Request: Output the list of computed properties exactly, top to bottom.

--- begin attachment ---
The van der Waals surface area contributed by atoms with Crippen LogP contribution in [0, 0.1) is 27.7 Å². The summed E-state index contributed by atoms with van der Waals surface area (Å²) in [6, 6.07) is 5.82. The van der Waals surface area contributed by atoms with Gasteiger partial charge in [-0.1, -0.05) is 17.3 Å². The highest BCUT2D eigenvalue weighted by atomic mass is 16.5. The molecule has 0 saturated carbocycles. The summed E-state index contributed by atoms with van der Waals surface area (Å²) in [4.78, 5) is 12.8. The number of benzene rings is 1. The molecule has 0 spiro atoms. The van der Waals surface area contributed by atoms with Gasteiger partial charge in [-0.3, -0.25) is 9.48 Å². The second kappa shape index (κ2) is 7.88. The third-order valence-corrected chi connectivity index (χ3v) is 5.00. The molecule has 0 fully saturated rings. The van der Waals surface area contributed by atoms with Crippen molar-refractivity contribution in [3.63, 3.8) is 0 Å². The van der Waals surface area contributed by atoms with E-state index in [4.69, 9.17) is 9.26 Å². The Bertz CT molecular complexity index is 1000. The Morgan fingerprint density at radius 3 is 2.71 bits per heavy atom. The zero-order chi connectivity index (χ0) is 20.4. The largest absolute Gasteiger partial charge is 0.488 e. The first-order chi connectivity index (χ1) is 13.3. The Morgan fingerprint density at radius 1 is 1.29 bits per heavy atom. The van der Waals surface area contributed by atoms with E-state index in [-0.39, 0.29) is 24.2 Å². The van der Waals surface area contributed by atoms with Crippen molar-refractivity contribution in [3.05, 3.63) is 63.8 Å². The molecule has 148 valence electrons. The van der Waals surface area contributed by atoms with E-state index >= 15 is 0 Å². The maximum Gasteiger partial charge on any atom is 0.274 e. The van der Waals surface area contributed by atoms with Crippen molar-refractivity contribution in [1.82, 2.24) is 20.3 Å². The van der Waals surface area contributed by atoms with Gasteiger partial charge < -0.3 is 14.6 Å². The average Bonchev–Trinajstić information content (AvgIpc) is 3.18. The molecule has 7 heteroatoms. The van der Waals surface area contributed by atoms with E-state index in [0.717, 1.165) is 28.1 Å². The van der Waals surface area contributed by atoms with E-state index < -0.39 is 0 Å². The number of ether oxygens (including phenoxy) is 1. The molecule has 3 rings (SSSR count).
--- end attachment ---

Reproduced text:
The van der Waals surface area contributed by atoms with Crippen LogP contribution in [0, 0.1) is 27.7 Å². The summed E-state index contributed by atoms with van der Waals surface area (Å²) in [6, 6.07) is 5.82. The van der Waals surface area contributed by atoms with Gasteiger partial charge in [-0.1, -0.05) is 17.3 Å². The highest BCUT2D eigenvalue weighted by atomic mass is 16.5. The molecule has 0 saturated carbocycles. The summed E-state index contributed by atoms with van der Waals surface area (Å²) in [4.78, 5) is 12.8. The number of benzene rings is 1. The molecule has 0 spiro atoms. The van der Waals surface area contributed by atoms with Gasteiger partial charge in [-0.3, -0.25) is 9.48 Å². The second kappa shape index (κ2) is 7.88. The third-order valence-corrected chi connectivity index (χ3v) is 5.00. The molecule has 0 fully saturated rings. The van der Waals surface area contributed by atoms with Crippen molar-refractivity contribution in [3.63, 3.8) is 0 Å². The van der Waals surface area contributed by atoms with E-state index in [4.69, 9.17) is 9.26 Å². The Bertz CT molecular complexity index is 1000. The Morgan fingerprint density at radius 3 is 2.71 bits per heavy atom. The zero-order chi connectivity index (χ0) is 20.4. The largest absolute Gasteiger partial charge is 0.488 e. The first-order chi connectivity index (χ1) is 13.3. The Morgan fingerprint density at radius 1 is 1.29 bits per heavy atom. The van der Waals surface area contributed by atoms with E-state index in [-0.39, 0.29) is 24.2 Å². The van der Waals surface area contributed by atoms with Crippen molar-refractivity contribution in [3.05, 3.63) is 63.8 Å². The molecule has 148 valence electrons. The van der Waals surface area contributed by atoms with E-state index >= 15 is 0 Å². The maximum Gasteiger partial charge on any atom is 0.274 e. The van der Waals surface area contributed by atoms with Crippen molar-refractivity contribution in [1.82, 2.24) is 20.3 Å². The van der Waals surface area contributed by atoms with Gasteiger partial charge < -0.3 is 14.6 Å². The average Bonchev–Trinajstić information content (AvgIpc) is 3.18. The molecule has 7 heteroatoms. The van der Waals surface area contributed by atoms with E-state index in [0.717, 1.165) is 28.1 Å². The van der Waals surface area contributed by atoms with E-state index < -0.39 is 0 Å². The number of ether oxygens (including phenoxy) is 1. The molecule has 3 rings (SSSR count).